Course No. 7 “Correlation of Disease Genes to Phenotypes”

 

Problem 1

This course focuses on the correlation of a disease gene to the phenotype. The following module demonstrates how NCBI resources such as literature, expression and structure information can help provide potential functional information for disease genes.

Mutations in the HFE gene are associated with the hemochromatosis disease. A laboratory working on the hemochromatosis disease wants to elucidate the biochemical and structural basis for the function of the mutant protein.

In this exercise, we have the following goals:

1. Determining what is known about the HFE gene and protein (using Entrez Gene).
2. Determining identified
SNPs and their locations in the HFE gene (using dbSNP).
3. Learning more about the hemochromatosis disease and its genetic testing (using
OMIM and Gene Tests)
4. Elucidating the biochemical and structural basis for the function of the wild type and the mutant protein, if possible.

Step 1. Determining what is known about the HFE gene and protein (using Entrez Gene):

Search for 'HFE" in Entrez Gene. One entry is for the human HFE gene. Retrieve the entry by clicking on the HFE link. List some of the HFE gene aliases. What is the name and function of the protein encoded by the HFE gene?

What is the location and orientation of the HFE gene on the human genome? List the genes adjacent to it.

How many alternatively spliced products have been annotated for the HFE gene when the RefSeq mRNA entries were reviewed? Which is the longest splice variant?

What are the phenotypes associated with the mutations in the HFE gene?

Step 2. Determining identified SNPs and their locations in the HFE gene:

From the Links menu on the top right hand side of the page, click on the "SNP:GeneView" to access a list of the known SNPs (reported in dbSNP).

By default, the SNPs in the coding region of a gene are reported. Additional SNPs, such as those located in an upstream region or the introns can be viewed by selecting the "in gene region" box and clicking Refresh. To view the SNPs associated with phenotypes, select the “Clinical Source” box and click Refresh. We will concentrate on the cys282tyr mutant in the following analysis.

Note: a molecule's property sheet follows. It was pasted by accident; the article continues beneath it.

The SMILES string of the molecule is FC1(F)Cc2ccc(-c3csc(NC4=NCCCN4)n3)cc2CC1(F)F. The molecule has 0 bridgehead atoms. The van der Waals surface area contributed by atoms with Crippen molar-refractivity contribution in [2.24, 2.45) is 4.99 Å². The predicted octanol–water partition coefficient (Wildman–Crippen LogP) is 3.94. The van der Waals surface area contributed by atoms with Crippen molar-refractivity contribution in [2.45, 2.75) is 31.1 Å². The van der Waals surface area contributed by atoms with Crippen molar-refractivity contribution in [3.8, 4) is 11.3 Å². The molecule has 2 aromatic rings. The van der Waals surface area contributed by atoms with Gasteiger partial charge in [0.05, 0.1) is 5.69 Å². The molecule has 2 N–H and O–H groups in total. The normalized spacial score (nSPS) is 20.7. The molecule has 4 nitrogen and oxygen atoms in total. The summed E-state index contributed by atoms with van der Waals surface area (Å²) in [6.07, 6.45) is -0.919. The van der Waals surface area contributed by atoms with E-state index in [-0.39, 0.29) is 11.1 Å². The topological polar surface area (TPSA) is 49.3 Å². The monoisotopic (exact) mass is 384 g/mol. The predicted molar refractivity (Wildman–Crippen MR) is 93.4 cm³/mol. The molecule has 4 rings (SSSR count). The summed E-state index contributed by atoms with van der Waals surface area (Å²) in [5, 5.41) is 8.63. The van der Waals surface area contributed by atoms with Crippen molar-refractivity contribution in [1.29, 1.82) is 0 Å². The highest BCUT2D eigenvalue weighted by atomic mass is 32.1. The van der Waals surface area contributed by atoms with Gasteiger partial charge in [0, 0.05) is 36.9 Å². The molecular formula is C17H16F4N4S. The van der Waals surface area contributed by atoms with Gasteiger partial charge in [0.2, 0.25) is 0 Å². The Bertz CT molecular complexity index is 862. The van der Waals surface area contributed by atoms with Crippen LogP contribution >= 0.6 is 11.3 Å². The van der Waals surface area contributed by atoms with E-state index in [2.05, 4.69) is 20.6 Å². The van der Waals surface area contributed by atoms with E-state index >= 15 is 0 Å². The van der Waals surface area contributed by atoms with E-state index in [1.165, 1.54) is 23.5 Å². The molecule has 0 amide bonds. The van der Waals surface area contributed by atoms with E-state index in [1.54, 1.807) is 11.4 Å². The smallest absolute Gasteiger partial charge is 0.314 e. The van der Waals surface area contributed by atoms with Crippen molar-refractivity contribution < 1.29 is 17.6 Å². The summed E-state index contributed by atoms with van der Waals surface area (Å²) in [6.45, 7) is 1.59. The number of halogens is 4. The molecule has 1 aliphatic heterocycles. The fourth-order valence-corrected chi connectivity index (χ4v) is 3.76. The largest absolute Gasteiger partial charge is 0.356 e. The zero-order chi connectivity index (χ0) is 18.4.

Step 3. Learning more about the hemochromatosis disease and its genetic testing:

Click on the OMIM link next to the one of the SNPs in the Clinically Associated column. Click on the link to the HFE gene (61309).  What are the clinical features of hemochromatosis? List the 5 types of iron-overload disorders labeled hemochromatosis. Which of these is associated with mutations in the HFE gene?  Open the Table of Contents menu by clicking on it.

How many allelic variants of the HFE gene have been reported? What is the phenotype associated with the Cys282Tyr mutant?

Go back to the previous HFE page in the OMIM database.  Click on the Clinical Resources link under the External Links menu.  Click on the Gene Tests link. Click on the HFE associated hemochromatosis link and then on the GeneReviews link. Mutation analysis is available for which of the HFE alleles?

List one explanation for the hemochromatosis phenotype caused by the Cys282Tyr mutant.

Step 4. Elucidating the biochemical and structural basis for the function of the wild type and mutant proteins, if possible:

Visualization of cysteine 282 on the structure of the hemochromatosis protein:

Go back to the Entrez Gene report. In the section "Genomic Region, Transcripts and products", click on the protein accession number NP_000401. Click on the protein 3D structure link and then on the 2nd structure Hfe (Human) Hemochromatosis Protein link. Note the structure contains two proteins, hemochromatosis and beta 2 microglobulin.  Click on the View structure link. In the structure window, select Style—Edit global style and check on the box for Virtual disulphides and then on the Done button. In the sequence window, View—Find pattern and type tcqv and click on OK.  Highlight only the c residue.  It forms one of the disulphide bridges. 

You can now easily explain why the C282Y mutant has an altered function.

The interaction of hemochromatosis protein with beta-2-microglobulin allows cell surface presentation of the complex. Once on cell surface, the hemochromatosis protein regulates iron absorption by regulating the interaction of transferrin receptor with transferrin. However, the Cys282Tyr mutant does not interact with beta-2-microglobulin and thus fails to regulate the interaction of transferrin receptor with transferrin leading to iron overload. Cysteine 282 is involved in formation of a disulphide bridge. Its mutation to tyrosine will alter the folding of the protein.

 

Questions, Comments:  Medha Bhagwat, PhD